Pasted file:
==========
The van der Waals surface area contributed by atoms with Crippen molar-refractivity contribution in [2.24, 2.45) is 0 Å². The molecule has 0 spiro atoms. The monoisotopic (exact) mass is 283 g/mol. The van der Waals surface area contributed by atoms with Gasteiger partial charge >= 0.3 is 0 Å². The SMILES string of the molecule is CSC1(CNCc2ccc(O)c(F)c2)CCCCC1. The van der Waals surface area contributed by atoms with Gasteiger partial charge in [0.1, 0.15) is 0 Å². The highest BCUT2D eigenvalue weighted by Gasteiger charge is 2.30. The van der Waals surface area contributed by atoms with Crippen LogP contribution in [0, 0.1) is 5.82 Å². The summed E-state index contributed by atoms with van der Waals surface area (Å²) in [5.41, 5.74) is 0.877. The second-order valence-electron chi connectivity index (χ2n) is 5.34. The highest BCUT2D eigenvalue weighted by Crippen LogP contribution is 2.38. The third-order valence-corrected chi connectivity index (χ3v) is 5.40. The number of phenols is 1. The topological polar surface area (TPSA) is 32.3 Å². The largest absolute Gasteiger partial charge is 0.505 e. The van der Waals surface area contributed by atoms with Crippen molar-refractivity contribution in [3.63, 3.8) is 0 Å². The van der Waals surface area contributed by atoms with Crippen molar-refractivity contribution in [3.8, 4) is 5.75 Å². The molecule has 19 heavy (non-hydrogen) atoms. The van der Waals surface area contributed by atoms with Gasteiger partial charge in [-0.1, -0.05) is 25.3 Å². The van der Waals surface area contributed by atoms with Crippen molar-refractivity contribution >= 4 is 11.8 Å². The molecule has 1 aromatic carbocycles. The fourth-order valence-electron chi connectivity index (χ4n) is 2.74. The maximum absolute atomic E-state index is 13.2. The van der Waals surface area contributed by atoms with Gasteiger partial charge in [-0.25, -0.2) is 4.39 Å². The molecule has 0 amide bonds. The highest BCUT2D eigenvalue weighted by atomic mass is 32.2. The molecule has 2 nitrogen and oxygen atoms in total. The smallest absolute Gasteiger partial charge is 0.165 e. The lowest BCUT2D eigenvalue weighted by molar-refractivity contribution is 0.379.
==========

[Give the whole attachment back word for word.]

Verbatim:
The van der Waals surface area contributed by atoms with Crippen molar-refractivity contribution in [2.24, 2.45) is 0 Å². The molecule has 0 spiro atoms. The monoisotopic (exact) mass is 283 g/mol. The van der Waals surface area contributed by atoms with Gasteiger partial charge >= 0.3 is 0 Å². The SMILES string of the molecule is CSC1(CNCc2ccc(O)c(F)c2)CCCCC1. The van der Waals surface area contributed by atoms with Gasteiger partial charge in [0.1, 0.15) is 0 Å². The highest BCUT2D eigenvalue weighted by Gasteiger charge is 2.30. The van der Waals surface area contributed by atoms with Crippen LogP contribution in [0, 0.1) is 5.82 Å². The summed E-state index contributed by atoms with van der Waals surface area (Å²) in [5.41, 5.74) is 0.877. The second-order valence-electron chi connectivity index (χ2n) is 5.34. The highest BCUT2D eigenvalue weighted by Crippen LogP contribution is 2.38. The third-order valence-corrected chi connectivity index (χ3v) is 5.40. The number of phenols is 1. The topological polar surface area (TPSA) is 32.3 Å². The largest absolute Gasteiger partial charge is 0.505 e. The van der Waals surface area contributed by atoms with Crippen molar-refractivity contribution in [3.63, 3.8) is 0 Å². The van der Waals surface area contributed by atoms with Crippen molar-refractivity contribution in [3.8, 4) is 5.75 Å². The molecule has 19 heavy (non-hydrogen) atoms. The van der Waals surface area contributed by atoms with Gasteiger partial charge in [-0.1, -0.05) is 25.3 Å². The van der Waals surface area contributed by atoms with Crippen molar-refractivity contribution >= 4 is 11.8 Å². The molecule has 1 aromatic carbocycles. The fourth-order valence-electron chi connectivity index (χ4n) is 2.74. The maximum absolute atomic E-state index is 13.2. The van der Waals surface area contributed by atoms with Gasteiger partial charge in [-0.25, -0.2) is 4.39 Å². The molecule has 0 amide bonds. The highest BCUT2D eigenvalue weighted by atomic mass is 32.2. The molecule has 2 nitrogen and oxygen atoms in total. The smallest absolute Gasteiger partial charge is 0.165 e. The lowest BCUT2D eigenvalue weighted by molar-refractivity contribution is 0.379.